As such, Putin’s article is a kind of justification for action, “although Putin doesn’t understand this,” the London-based Russian analyst says. The Kremlin leader will always be proud of seizing Crimea and seek to justify what he did despite the consequences.
For Putin, Crimea is like Karabakh for the Armenians, Pastukhov argues; and it is now obscuring that Russia “has lost the main thing: We have lost Russia’s strategic place; we have lost Ukraine as a whole.” One oblast was gained but only at the price of an entire country and “in fact, the chance to conduct a wise strategic policy in all of Eastern Europe and not only in it.”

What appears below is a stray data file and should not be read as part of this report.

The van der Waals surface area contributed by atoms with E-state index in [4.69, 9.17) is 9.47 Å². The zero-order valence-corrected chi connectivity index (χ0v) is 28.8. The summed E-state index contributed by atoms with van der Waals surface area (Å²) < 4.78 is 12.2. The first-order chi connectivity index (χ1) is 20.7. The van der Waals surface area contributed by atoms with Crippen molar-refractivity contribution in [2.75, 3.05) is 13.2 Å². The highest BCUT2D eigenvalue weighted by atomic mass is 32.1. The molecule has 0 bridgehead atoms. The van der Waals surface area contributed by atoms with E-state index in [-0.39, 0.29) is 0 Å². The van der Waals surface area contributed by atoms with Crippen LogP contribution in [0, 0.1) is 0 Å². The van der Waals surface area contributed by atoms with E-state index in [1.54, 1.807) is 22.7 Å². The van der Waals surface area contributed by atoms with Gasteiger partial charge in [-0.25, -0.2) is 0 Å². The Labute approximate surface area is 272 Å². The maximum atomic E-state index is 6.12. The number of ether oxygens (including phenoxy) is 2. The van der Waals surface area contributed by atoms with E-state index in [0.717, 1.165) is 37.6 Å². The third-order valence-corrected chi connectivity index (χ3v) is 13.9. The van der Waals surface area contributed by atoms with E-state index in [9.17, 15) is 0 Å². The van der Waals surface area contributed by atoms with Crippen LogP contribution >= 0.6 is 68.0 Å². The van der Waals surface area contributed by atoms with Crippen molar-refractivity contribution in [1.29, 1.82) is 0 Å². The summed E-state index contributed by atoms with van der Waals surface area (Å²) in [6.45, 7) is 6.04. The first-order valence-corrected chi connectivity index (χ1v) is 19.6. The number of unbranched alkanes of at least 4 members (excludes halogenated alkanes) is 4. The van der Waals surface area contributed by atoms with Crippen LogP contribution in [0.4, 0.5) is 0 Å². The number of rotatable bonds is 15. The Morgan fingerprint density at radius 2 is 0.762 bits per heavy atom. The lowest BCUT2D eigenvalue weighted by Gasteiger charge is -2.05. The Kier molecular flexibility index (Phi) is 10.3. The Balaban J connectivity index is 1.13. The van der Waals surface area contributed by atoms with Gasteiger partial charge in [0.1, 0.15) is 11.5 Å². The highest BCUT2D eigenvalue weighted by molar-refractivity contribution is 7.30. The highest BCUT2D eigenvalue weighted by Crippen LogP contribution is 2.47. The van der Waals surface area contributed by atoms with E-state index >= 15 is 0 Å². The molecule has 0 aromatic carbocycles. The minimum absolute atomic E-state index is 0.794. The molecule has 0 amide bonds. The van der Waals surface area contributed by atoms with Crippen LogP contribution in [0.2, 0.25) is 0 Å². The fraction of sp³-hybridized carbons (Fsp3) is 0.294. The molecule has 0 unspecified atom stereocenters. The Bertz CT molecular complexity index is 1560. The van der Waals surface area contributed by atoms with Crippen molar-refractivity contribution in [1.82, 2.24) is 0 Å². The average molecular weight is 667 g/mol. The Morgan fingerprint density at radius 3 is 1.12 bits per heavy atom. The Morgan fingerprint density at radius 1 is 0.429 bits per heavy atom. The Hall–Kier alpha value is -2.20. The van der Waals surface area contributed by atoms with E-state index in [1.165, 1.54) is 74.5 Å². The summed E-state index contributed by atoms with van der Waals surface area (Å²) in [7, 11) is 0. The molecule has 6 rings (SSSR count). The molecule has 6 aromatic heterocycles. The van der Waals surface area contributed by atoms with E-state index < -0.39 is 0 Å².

As for the Russia-occupied Donbas, the analyst continues, in its current form it “is not needed by Ukraine, by Russia or by anyone on earth. This is an absolutely criminal enclave, which reminds one of Chechnya in the mid-1990s with Basayev and the rest.” No government on the basis of sober calculation would want it.
Pastukhov also calls attention to the way in which Putin, by using a nominally historical essay, has advanced a political and ideological agenda is recapitulating what Stalin did with Marxism and Problems of Linguistics near the end of his life and thus time in power and what other authoritarian leaders have done as well.
The analyst adds that he is “certain that 90 percent of the audience of this article is domestic” because “it is an attempt to give additional mobilization in such a pandemic, pre-election, and economic crisis period” and represents “an expansion of this Versailles syndrome” with “imperial hysterics.”
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